Background: Glioblastoma is an incurable disease with a poor prognosis. For caregivers of people with glioblastoma, the burden of care can be high. Patients often present with different clinical characteristics, which may impact caregiver burden in different ways. This study aimed to evaluate associations between patient clinical characteristics and caregiver burden/quality of life (QoL). Methods: Caregiver–patient dyads were enrolled at 7 academic cancer centers in the United States. Eligible caregiver participants were self-reported as the primary caregiver of an adult living with glioblastoma and completed a caregiver burden survey. Eligible patients were age ≥ 18 years at glioblastoma diagnosis and alive when their respective caregiver entered the study, with the presence of cognitive dysfunction confirmed by the caregiver. Data were analyzed with descriptive statistics and multivariable analyses. Results: The final cohort included 167 dyads. Poor patient performance status resulted in patient difficulty with mental tasks, more caregiving tasks, and increased caregiving time. Language problems were reported in patients with left-sided lesions. Patient confusion was negatively associated with all caregiver domains: emotional health, social health, general health, ability to work, confidence in finances, and overall QoL. Better caregiver QoL was observed in patients with frontal lobe lesions versus non-frontal lobe lesions. Conclusion: This study reinforced that patient performance status is a critical clinical factor that significantly affects caregiver burden, caregiving tasks, and caregiver time. Additionally, patient confusion affects multiple facets of caregiver burden/QoL. These results could be used to support guided intervention for caregiver support, customized to the patient experience.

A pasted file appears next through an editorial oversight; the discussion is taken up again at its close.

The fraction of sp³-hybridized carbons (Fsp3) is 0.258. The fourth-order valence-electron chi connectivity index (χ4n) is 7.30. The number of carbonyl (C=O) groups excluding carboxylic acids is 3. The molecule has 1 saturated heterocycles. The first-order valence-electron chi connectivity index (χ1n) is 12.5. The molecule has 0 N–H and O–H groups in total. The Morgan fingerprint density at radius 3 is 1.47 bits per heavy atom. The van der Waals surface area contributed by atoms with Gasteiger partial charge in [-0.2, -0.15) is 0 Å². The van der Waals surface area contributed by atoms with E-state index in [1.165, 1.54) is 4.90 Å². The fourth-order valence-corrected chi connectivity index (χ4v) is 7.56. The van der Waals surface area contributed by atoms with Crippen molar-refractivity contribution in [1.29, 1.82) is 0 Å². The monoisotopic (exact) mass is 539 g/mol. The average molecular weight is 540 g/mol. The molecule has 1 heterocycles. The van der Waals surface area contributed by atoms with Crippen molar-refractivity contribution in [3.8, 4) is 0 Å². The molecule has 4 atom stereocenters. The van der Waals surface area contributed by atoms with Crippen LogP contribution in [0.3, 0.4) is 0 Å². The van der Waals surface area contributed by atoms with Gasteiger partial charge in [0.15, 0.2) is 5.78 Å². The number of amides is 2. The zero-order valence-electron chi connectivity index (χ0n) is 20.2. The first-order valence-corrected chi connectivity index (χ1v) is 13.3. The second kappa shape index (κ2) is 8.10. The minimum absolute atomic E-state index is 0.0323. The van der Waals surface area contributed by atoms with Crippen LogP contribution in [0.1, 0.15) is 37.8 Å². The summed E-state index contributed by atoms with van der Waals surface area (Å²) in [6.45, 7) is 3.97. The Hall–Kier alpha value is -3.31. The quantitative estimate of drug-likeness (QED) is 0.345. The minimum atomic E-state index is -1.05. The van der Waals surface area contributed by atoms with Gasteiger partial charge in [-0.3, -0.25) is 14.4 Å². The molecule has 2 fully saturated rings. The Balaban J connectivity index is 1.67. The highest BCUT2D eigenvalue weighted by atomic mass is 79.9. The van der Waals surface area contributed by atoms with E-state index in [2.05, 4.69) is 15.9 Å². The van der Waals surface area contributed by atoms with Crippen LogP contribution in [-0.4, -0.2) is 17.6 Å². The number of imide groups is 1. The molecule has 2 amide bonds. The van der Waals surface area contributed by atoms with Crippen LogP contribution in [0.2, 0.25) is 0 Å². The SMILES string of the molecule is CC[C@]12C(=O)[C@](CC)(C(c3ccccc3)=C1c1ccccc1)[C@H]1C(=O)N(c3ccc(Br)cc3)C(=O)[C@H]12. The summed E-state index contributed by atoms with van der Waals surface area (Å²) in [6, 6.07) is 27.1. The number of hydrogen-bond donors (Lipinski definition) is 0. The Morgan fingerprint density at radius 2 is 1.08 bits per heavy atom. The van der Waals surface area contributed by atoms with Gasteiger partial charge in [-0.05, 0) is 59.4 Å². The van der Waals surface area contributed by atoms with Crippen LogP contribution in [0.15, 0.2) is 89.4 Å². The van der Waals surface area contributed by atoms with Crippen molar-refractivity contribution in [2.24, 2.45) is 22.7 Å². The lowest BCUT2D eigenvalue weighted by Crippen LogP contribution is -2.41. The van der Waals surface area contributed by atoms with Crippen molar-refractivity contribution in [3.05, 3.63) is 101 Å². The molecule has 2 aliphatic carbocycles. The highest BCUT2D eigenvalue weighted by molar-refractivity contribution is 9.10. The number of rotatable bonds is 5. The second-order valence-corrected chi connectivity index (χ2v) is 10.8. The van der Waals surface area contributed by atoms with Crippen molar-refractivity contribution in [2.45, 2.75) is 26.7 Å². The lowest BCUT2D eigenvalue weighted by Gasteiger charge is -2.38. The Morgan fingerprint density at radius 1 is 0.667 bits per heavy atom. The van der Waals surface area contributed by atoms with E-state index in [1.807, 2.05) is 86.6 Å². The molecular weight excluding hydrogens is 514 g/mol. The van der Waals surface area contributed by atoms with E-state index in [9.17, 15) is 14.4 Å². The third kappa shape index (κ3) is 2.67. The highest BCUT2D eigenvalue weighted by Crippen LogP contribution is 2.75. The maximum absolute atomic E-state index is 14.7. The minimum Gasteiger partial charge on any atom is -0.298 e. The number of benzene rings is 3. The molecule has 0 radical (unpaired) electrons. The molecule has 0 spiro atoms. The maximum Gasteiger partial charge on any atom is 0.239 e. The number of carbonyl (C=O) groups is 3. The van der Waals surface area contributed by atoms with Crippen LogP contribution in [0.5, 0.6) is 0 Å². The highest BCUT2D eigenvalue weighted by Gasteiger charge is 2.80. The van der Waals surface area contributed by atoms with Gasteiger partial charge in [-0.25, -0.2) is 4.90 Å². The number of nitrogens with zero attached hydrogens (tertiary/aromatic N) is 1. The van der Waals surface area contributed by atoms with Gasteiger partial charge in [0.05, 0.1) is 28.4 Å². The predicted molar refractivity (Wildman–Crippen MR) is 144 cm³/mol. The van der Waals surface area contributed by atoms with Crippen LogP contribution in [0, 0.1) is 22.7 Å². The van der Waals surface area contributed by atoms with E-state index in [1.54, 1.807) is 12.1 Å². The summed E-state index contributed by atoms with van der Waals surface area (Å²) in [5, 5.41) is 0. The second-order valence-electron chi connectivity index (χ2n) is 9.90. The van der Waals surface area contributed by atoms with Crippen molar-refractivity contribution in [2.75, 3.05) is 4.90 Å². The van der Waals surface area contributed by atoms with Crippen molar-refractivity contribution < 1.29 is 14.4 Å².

Bibliographical noteFunding Information:
This study was funded by Bristol Myers Squibb. The Total Cancer Care Protocol implementation at Huntsman Cancer Institute, Utah, was supported by the Huntsman Cancer Foundation.
D. Ryan Ormond has received research funding from Agios, the American Cancer Society, American Heart Association, and Medtronic and is currently employed by Amgen Inc.
The authors received writing/editorial support in the preparation of this manuscript provided by Barrie Anthony, PhD, CMPP, of Evidence Scientific Solutions Inc., funded by Bristol Myers Squibb. We thank the Oncology Research Information Exchange Network (ORIEN) for support in recruitment of patients at 4 sites. We also thank Mikaela Larson at Huntsman Cancer Institute for her assistance with ORIEN sites. Lastly, we owe gratitude to the caregivers and patients who participated in this study.
Phioanh Leia Nghiemphu has received grants from Genentech and Novartis.
© 2021, This is a U.S. government work and not under copyright protection in the U.S.; foreign copyright protection may apply.
- Cognitive dysfunction